kangaroo rat(redirected from Dipodomys)
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Related to Dipodomys: kangaroo rats
kangaroo rat,small, jumping desert rodent, genus Dipodomys, related to the pocket mousepocket mouse,
small jumping rodent of W North America and as far south as N South America. More closely related to the squirrel than the true mouse, the pocket mouse gets its name from the fur-lined cheek pouches in which it carries its food. It varies in length from 3 to 12 in.
..... Click the link for more information. . There are about 20 kangaroo rat species, found throughout the arid regions of Mexico and the S and W United States. Kangaroo rats have large, mouselike heads with big eyes, external fur-lined cheek pouches for food storage, and extremely long, tufted tails. In many species the tail is longer than the combined head and body length. The total length, including the tail, is 10 to 15 in. (25–37.5 cm), depending on the species. The front limbs are very short and the back limbs extremely long and stiltlike. The animal moves by long leaps, like a kangaroo, using its tail for balance and as a rudder for turning at high speeds. Kangaroo rats have long silky fur, pale brown above and white beneath, with black and white tail tufts and black face markings. Solitary, nocturnal creatures, they live in burrows by day and forage at night for seeds, grass, and tubers. Active hoarders, they sometimes dry their food in shallow pits just below the surface of the ground, then dig it up and store it in their burrows. Like a number of other desert animals, the kangaroo rat has physiological mechanisms for conserving the water that it obtains from food or produces metabollically, so that it does not need to drink. A related genus, Microdipodops, is called the kangaroo mouse, or dwarf kangaroo rat. It is about 6 in. (15 cm) in total length and is found in the Great Basin of the W United States. Kangaroo rats are classified in the phylum ChordataChordata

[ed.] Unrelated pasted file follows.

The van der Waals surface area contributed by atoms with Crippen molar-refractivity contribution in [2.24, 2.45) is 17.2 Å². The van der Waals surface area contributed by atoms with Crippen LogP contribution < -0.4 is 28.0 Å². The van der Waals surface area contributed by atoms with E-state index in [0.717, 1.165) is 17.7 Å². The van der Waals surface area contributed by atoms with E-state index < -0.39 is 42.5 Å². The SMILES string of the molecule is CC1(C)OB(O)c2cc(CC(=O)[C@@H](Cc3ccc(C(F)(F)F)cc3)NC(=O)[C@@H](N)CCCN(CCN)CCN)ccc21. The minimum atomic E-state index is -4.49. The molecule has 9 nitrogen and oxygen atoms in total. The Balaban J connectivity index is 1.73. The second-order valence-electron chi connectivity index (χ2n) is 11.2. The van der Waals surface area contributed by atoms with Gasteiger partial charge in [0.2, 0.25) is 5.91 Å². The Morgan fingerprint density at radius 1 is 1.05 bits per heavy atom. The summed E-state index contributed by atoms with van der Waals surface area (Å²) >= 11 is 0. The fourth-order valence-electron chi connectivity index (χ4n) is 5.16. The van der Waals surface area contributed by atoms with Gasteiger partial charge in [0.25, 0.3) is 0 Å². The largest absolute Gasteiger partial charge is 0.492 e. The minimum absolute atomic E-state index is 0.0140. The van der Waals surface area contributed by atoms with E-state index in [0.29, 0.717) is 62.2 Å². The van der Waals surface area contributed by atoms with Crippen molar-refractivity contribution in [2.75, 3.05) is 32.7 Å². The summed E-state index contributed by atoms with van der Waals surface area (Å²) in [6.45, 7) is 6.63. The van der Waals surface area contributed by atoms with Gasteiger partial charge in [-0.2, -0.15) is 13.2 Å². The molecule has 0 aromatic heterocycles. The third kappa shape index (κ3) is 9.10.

, phylum of animals having a notochord, or dorsal stiffening rod, as the chief internal skeletal support at some stage of their development. Most chordates are vertebrates (animals with backbones), but the phylum also includes some small marine invertebrate animals.
..... Click the link for more information. , subphylum Vertebrata, class Mammalia, order Rodentia, family Heteromyidae.